May 18, 2006  ·  Lessig

So the British are considering extending the terms of copyrights for recordings from the current term of 50 years to 95 years — this to “harmonize” with the US, after the US extended its term to “harmonize” with Europe. Anyway, you know my views about term extensions for existing works, so I won’t repeat all that here.

But last night in the British Parliament, there was an extraordinary breakthrough in thinking about this issue. While the best rule would be that copyrights of existing works would never be extended, a second-best rule would be that, at a minimum, any extension should be limited to those copyright holders who take steps to claim that extension. And so has Mr. Don Foster now proposed.

This is the first such proposal that I’ve seen a government official make. (If I’m wrong about that, please let me know.) But it is fantastic progress in the second-best world we inhabit.

May 5, 2006  ·  Tim Wu

Well I had planned to write a few thoughts about Yochai’s book, but I haven’t finished it yet! Perhaps later, with Larry’s good grace.

It has been a great pleasure being here this week — the commentators on this site are really sharp and thoughtful, and it is just a nice platform for writing.

Enjoy Who Controls the Internet, if you’ve got a copy, and I look forward to any comments any of you may have.

May 5, 2006  ·  Tim Wu

Jane Jacobs, the great theorist of all things urban, died recently. It had been my dream to go find her in Toronto but that will never happen. She’s obviously influential to urban planners, but I’ve found her writing tremendously helpful for thinking also about network design.

If you aren’t familiar with her work, Jacobs was an enemy of bad central planning. She believed in cities that grew up in a willy-nilly, unpredictable way, allowing new buildings to gradually replace old, or be converted to new purposes. She believed the causes of urban blight were dullness, and hated housing projects, mega-blocks and other doomed efforts to make people live just so.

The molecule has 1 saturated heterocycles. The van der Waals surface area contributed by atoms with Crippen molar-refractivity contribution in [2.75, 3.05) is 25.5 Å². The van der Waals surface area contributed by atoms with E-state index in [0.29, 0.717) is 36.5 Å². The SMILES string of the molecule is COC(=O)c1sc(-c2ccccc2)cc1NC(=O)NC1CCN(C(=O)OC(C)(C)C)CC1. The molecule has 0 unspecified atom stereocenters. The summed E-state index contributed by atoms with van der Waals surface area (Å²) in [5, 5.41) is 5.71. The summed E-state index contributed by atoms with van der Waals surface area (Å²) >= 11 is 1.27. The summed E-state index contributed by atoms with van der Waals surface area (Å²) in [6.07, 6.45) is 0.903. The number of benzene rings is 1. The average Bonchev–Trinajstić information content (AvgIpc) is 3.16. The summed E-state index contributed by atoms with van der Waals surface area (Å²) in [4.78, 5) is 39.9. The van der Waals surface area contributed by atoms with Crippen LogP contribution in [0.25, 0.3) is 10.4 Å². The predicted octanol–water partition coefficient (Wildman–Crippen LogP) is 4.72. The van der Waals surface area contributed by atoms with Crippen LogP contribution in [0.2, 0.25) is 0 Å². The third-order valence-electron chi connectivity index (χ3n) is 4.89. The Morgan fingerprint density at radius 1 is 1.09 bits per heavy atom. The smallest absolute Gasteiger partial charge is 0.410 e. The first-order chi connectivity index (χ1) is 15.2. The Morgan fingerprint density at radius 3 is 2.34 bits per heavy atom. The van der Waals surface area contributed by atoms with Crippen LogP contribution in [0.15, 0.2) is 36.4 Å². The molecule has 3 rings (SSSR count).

What Jacobs favored is letting neighborhoods be. She thought city planners ought create small roads and small blocks that worked on a human scale, and then stand back let the inhabitants decide how best to use their neighborhoods. Here thinking wasn’t quite economics or sociology, liberal or conservative, but rather a powerful attack on our constant tendancy to overestimate our own abilities to plan how people should live their lives.

The comparisons to network design should be obvious. Network designers, like say the writers of ATM, who have too specific an idea of what they want their users to do create abominable networks that imprison their users and become obsolute quickly. The more general purpose and useful the network, the more it does for society and individuals, and the better it evolves from one use to another.

Consider the comparison: a SoHo building can begin life as a factory, become an artist’s loft, then a boutique, then a condo, and so on. Some of the networks and even applications have led constantly evolving lives. The internet supported usenet, gopher, veronica, the web, ICQ, IM and so on, in a steady kind of evolution that was unpredictable in advance. The WWW itself has shuffled through static sites, through “home pages” of the Geocities era, through the rise of the search engine, through the blog, and through 2.0-style sites. Someone, maybe Danah Boyd, should write “The Death and Life of Great American Applications.”

Jacobs understood that the point of urban planning was not planning for a moment, but trying to cultivate healthy, evolving cities that make people happy to live in. Much of the same can be said about information architectures – the best planned networks don’t overplan, but somehow manage to create a kind of life of their own.